|Title of host publication||Encyclopedia of Dairy Sciences|
|Subtitle of host publication||Third edition|
|Editors||P.L.H. McSweeney, J.P. McNamara|
|Number of pages||4|
|Publication status||Published - 27 Sept 2021|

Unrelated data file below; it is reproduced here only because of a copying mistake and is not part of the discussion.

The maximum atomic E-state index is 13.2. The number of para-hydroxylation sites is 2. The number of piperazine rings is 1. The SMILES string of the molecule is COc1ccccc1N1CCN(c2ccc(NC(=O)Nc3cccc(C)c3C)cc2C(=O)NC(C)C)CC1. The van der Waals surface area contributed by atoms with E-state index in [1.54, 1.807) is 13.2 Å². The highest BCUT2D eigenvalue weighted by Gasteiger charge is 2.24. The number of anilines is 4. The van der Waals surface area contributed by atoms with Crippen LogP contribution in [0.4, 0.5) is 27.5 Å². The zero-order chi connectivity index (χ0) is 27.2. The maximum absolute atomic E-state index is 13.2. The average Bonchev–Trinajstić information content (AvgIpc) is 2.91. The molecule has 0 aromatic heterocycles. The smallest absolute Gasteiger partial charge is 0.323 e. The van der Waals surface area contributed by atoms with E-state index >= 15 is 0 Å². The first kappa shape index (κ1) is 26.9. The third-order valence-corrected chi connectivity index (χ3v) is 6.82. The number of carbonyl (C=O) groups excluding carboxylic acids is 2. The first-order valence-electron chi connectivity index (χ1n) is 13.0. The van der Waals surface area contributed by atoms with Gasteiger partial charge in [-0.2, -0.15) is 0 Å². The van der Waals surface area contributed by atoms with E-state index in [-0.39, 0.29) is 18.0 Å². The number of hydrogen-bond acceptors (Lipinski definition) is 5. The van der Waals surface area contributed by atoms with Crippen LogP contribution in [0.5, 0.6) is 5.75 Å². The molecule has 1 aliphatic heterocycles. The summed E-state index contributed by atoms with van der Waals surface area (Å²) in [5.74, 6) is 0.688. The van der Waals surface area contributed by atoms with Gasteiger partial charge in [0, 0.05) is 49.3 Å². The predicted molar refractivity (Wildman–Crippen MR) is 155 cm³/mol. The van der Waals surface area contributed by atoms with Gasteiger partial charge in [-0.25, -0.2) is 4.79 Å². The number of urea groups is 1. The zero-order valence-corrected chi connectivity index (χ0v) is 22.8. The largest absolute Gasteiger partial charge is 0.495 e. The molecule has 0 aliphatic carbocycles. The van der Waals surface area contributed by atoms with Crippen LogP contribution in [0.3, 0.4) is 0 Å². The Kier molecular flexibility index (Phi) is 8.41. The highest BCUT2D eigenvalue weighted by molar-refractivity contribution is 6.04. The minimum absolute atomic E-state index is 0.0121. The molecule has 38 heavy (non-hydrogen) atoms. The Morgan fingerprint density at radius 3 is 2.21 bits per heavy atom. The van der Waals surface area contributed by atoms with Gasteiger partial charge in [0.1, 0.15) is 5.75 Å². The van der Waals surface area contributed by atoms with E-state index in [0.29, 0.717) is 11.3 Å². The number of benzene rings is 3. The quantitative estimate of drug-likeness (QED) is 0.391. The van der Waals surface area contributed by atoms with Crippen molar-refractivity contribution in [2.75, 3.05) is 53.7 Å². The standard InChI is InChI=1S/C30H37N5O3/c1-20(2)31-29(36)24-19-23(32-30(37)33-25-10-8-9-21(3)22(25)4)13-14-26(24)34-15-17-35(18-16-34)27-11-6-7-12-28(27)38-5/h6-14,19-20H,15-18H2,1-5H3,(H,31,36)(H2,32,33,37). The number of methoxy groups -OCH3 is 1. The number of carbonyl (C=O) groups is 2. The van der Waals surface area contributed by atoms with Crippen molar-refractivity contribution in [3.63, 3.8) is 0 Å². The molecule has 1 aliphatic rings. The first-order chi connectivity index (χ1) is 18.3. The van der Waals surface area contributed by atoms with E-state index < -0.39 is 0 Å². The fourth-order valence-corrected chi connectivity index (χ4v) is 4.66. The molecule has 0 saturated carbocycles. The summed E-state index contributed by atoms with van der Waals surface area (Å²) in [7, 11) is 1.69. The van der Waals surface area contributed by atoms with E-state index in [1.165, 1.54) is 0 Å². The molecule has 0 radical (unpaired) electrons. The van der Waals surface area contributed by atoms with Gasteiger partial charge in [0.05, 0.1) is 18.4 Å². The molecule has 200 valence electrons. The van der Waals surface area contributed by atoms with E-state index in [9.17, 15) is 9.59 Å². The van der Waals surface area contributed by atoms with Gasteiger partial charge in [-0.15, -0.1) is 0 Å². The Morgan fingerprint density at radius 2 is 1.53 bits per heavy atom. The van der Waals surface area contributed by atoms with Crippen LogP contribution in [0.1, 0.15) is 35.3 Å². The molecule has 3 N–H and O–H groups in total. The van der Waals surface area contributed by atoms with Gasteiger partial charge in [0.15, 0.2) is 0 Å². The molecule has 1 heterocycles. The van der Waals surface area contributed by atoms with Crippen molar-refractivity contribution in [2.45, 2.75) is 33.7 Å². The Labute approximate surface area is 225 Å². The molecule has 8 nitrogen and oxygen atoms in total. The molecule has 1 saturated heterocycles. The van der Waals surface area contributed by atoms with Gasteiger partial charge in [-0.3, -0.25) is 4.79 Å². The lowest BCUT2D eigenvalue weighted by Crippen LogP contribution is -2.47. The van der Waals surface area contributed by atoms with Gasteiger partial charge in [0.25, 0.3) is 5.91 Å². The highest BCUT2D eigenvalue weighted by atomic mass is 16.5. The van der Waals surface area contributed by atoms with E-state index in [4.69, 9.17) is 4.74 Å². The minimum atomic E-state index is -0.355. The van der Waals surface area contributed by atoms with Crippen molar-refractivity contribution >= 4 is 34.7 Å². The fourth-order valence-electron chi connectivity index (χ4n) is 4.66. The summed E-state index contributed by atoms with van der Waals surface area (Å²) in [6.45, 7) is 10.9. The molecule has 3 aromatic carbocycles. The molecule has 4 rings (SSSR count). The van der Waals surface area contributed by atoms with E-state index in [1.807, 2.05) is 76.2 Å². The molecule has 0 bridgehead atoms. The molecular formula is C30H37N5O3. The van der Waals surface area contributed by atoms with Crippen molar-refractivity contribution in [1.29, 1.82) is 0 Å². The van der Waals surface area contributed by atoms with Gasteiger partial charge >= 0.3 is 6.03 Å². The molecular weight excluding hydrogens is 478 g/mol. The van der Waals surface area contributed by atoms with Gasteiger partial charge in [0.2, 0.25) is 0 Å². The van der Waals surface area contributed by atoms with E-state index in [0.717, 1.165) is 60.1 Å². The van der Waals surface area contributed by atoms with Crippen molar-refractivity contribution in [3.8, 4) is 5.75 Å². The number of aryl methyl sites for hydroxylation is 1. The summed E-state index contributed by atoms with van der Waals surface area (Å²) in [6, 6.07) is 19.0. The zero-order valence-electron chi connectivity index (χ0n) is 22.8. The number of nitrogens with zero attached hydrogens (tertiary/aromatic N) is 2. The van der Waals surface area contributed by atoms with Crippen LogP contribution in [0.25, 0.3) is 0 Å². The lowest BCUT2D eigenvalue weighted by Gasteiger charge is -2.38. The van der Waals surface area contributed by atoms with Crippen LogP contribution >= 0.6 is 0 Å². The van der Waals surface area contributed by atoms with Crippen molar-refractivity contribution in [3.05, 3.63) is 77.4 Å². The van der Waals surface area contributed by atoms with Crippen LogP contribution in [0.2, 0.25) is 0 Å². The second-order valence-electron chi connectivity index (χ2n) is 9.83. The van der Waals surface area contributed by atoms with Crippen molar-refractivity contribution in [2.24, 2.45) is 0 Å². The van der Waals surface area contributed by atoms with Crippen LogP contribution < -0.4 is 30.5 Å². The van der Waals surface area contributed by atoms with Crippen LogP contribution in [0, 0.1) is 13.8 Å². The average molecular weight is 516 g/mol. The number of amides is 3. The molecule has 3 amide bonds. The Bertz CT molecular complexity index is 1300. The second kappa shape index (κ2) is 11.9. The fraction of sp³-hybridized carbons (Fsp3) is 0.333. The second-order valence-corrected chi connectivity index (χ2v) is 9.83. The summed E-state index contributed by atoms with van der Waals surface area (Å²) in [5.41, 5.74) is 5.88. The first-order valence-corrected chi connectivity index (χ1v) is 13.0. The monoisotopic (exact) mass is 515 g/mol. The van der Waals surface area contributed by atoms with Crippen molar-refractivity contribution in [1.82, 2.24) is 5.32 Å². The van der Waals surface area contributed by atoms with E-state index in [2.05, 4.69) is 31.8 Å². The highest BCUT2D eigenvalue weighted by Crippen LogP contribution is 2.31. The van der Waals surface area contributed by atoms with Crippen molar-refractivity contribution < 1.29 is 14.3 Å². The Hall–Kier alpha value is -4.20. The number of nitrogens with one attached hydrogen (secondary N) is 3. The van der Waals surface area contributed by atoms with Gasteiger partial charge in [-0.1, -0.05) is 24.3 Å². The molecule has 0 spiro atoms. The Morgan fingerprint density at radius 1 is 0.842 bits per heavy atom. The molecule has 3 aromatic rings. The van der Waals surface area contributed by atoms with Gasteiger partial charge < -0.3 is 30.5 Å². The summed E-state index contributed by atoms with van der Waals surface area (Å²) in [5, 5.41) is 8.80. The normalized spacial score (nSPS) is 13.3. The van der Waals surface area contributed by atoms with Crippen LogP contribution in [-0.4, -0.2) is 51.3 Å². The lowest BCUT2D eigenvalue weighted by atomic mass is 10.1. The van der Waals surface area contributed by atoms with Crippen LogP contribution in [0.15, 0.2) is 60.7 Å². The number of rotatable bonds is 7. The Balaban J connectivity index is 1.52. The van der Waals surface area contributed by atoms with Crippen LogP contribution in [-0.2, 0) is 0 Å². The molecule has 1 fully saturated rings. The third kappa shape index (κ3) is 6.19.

Homogenizers function as mixers that reduce particle size or force immiscible liquids to mix. Pressure imparted on a product by the homogenizer is largely determined by pump pressure or flow diversion through valves and nozzles. In the case of low-pressure homogenizers, fluid velocity is incremented which reduces overall pressure. In addition to the valve homogenizers commonly used in the dairy industry, a number of emulsifying and homogenizing systems that employ different operating principles are available. High-shear blenders and mixers find wide application in the dairy and related industries for the preparation of coarse pre-emulsions. Colloid mills, which operate on the rotor–stator principle, are used for homogenizing medium- and high-viscosity systems, for instance in the preparation of caseins and caseinates. Ultrasonic waves can be used for either preparing emulsions or reducing the size of existing emulsions. For preparing emulsions with extremely small fat globules and very narrow size distributions, microfluidization can be used, where fluid streams are forced to collide at high pressure. Emulsions with extremely monodisperse size distributions can also be prepared by membrane emulsification. Principles and potential applications of so-called low pressure homogenization technologies are outlined in this article.